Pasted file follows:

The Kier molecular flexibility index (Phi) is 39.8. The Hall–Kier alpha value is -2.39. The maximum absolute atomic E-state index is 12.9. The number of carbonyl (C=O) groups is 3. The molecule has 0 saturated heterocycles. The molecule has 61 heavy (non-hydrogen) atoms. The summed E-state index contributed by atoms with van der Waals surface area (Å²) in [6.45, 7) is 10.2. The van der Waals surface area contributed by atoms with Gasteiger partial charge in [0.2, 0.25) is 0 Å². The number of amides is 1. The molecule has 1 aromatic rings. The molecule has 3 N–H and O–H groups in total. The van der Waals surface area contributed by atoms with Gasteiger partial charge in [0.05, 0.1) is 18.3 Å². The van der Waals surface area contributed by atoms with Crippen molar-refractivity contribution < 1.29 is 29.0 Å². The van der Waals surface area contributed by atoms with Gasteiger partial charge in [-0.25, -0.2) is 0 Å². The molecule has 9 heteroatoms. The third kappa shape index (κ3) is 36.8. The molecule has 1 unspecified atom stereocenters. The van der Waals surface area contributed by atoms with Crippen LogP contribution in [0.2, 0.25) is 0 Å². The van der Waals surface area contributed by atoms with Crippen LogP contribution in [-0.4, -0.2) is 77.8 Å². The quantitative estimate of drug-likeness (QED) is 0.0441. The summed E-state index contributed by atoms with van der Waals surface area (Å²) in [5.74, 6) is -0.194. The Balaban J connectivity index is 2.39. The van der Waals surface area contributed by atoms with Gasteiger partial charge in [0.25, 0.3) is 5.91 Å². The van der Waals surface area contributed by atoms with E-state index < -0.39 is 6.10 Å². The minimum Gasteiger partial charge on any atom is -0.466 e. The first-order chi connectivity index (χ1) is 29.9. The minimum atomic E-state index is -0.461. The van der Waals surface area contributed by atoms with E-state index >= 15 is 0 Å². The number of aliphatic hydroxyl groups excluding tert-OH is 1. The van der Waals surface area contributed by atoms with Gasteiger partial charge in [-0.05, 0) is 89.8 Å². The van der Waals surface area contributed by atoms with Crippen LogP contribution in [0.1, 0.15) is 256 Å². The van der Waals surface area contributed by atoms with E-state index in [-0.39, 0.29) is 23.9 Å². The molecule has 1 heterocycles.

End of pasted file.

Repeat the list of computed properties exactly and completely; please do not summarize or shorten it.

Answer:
The Kier molecular flexibility index (Phi) is 39.8. The Hall–Kier alpha value is -2.39. The maximum absolute atomic E-state index is 12.9. The number of carbonyl (C=O) groups is 3. The molecule has 0 saturated heterocycles. The molecule has 61 heavy (non-hydrogen) atoms. The summed E-state index contributed by atoms with van der Waals surface area (Å²) in [6.45, 7) is 10.2. The van der Waals surface area contributed by atoms with Gasteiger partial charge in [0.2, 0.25) is 0 Å². The number of amides is 1. The molecule has 1 aromatic rings. The molecule has 3 N–H and O–H groups in total. The van der Waals surface area contributed by atoms with Gasteiger partial charge in [0.05, 0.1) is 18.3 Å². The van der Waals surface area contributed by atoms with Crippen molar-refractivity contribution < 1.29 is 29.0 Å². The van der Waals surface area contributed by atoms with Gasteiger partial charge in [-0.25, -0.2) is 0 Å². The molecule has 9 heteroatoms. The third kappa shape index (κ3) is 36.8. The molecule has 1 unspecified atom stereocenters. The van der Waals surface area contributed by atoms with Crippen LogP contribution in [0.2, 0.25) is 0 Å². The van der Waals surface area contributed by atoms with Crippen LogP contribution in [-0.4, -0.2) is 77.8 Å². The quantitative estimate of drug-likeness (QED) is 0.0441. The summed E-state index contributed by atoms with van der Waals surface area (Å²) in [5.74, 6) is -0.194. The Balaban J connectivity index is 2.39. The van der Waals surface area contributed by atoms with Gasteiger partial charge in [0.25, 0.3) is 5.91 Å². The van der Waals surface area contributed by atoms with E-state index < -0.39 is 6.10 Å². The minimum Gasteiger partial charge on any atom is -0.466 e. The first-order chi connectivity index (χ1) is 29.9. The minimum atomic E-state index is -0.461. The van der Waals surface area contributed by atoms with E-state index >= 15 is 0 Å². The number of aliphatic hydroxyl groups excluding tert-OH is 1. The van der Waals surface area contributed by atoms with Gasteiger partial charge in [-0.05, 0) is 89.8 Å². The van der Waals surface area contributed by atoms with Crippen LogP contribution in [0.1, 0.15) is 256 Å². The van der Waals surface area contributed by atoms with E-state index in [-0.39, 0.29) is 23.9 Å². The molecule has 1 heterocycles.